BV: I first met Eric through the record store I worked at and he was working on music with a guy who owned the club I worked at. We started DJing out at about the same time and when the rave thing took off we were both right there. He gave himself the moniker “DJ Aquaman”, since the club he was working at wouldn’t want him DJing anywhere else. And for the last twenty years or so we’ve played together quite a lot. He’s made music since he was in high school - all kinds of different things. We first worked on producing music together in the late 90’s. We put out a couple of records through Platinum; that was when Eric was in the Dandy Warhols. Together we did a remix of one of their songs. Between those records and now we’ve worked on music on and off. But it wasn’t until the recent stuff that we really came together. 

We don’t work at a breakneck pace, so we’re not pumping tracks out like crazy. We work at a pretty steady pace though, and we’re about done with the next EP, just getting things squared away with Tirk and all that, maybe tightening a few nuts and bolts. The plan is to release a couple more EPs worth of singles and then an album wrapping up the EPs and a few more tracks at the end – kind of the typical arc of things.

I don’t know if we really aspire to have any particular sound. It’s always kind of loose, and in a good way – most of the parts are recorded live. We try to come at things from a disco perspective I think. But there are plenty of other influences, like rock. Eric’s always been in rock bands so that’s a pretty obvious influence. Maybe a bit of what would Alan Parsons do. Sometimes influences come from some crazy round of wikipedia/youtube research on some 70’s pop band – or if not influence, maybe a bit of inspiration. 

We’re also finishing up a remix for fellow Portlanders YACHT. Our mix is coming along well, we’ve made it our own kind of 80’s funk jam. That may be a 7” first, and possibly later on a twelve. We’ve also got a remix on the Tirk 02 compilation, as well as Richard’s mix of our track.

To round all this out, we’re also putting together a live show. As of now we’re a four piece: live drums, bass, keyboards, percussion. Not a laptop type show. More of a space rock jam band. It’s still in its early stages, but we’ve got a couple of shows booked in the spring. We’ll be bringing in a couple of ringers to play with us, so it should be very good.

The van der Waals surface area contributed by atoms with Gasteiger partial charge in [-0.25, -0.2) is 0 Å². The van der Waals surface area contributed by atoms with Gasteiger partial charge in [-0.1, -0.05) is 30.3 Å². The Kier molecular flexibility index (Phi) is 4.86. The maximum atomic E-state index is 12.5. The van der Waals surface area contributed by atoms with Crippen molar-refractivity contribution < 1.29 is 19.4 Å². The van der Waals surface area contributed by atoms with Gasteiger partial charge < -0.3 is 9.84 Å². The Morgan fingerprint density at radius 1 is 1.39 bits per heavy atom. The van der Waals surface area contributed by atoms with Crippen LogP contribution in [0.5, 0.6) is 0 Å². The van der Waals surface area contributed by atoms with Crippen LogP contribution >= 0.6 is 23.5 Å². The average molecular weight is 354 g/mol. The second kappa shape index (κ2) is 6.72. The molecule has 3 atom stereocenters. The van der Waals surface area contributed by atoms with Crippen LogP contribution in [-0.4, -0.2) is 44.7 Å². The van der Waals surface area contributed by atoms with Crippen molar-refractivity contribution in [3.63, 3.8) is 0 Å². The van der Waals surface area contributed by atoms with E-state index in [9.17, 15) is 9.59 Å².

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Dialogue Incorporated Radio Show #10

Guest Mix from Hedford & Vachal's Brad Vachal


1st Hour -

Born Ruffians “I Need a Life” Four Tet remix – Warp
Aliftree “Au Revoir” – Compost
Jenny Owen Youngs “Fuck Was I” (Morgan Page remix) – Nettwerk
She & Him “Why Do You Let Me Stay Here?” – Merge
Faux Pas “Chasing Waterfalls” – cd-r
Greg Wilson “Cosmic DJ Delight” – RVNG
The Revenge “Unfinished Edits Are Out of My Hands” – Jisco
Shoes “Me & My Diva” (Bohannon) – cdr
The Kills “Tape Song” – Domino
The Bird & The Bee “Love Letter to Japan” – Blue Note
Joakim + The Disco “Love & Romance & A Special Person” – Versatile
Downtown Party Network “Days Like These” – Eskimo
Booka Shade “Charlotte” – Get Physical
Lily Allen “The Fear” (Death Metal Disco Scene remix) – cdr
Tokyo Black Star “Sepiaphone” – Innervisions

2nd Hour -- from Hedford & Vachal’s Brad Vachal

Rune Lindbaek “Bonat Synthesizer” – Drum Island
Drrtyhaze “Superhigh” - Tirk
Wild Rumpus “Rock the Joint” (Reverso 68 mix) – Bitches Brew
Mark E “Fazer” – Sonar Kollektiv
Crazy P “Love on the Line” (Unabombers dub) – 20:20 Vision
In Flagranti “I Chatted Up the Nympho Secretary (Part I)” - Codek
D’flex “Waltz” (Kawabata remix) – Tiny Sticks
Den Haan “Night Shift” - Dissident
Little Casper and the MX’s “Ultimate Warlord” - JDC
Move D “Heidelberg Gals” – Running Back
Reggie Dokes “Release Yourself” – Prime Numbers
Idjut Boys “Radio Rage” – Glasgow Underground
Hedford Vachal “I Want To Take You Higher” – Tirk cdr

Monday, February 9, 2009

The Allure: Oliver Peoples | Sometimes We Do It Just For Fun

"Catch A Tuesday"
a film by Autumn De Wilde
Oliver Peoples SS09 ad campaign

It’s amazing when good things come together. Last week I published our favorable review of The Bird & The Bee’s amazing new album and featured photos of a quality that led us to sing just as many praises for the imagery as we did for the album the photos were crafted around. It just so happens that the photographer behind these photo shoots was a certain Ms. Autumn De Wilde. Now today while lounging around the Dialogue HQ and flipping through the latest issue of Vanity Fair I luckily stumbled upon an advert for Oliver People’s new Spring/Summer eyewear campaign which features an ultra stylish short film by De Wilde. Small world.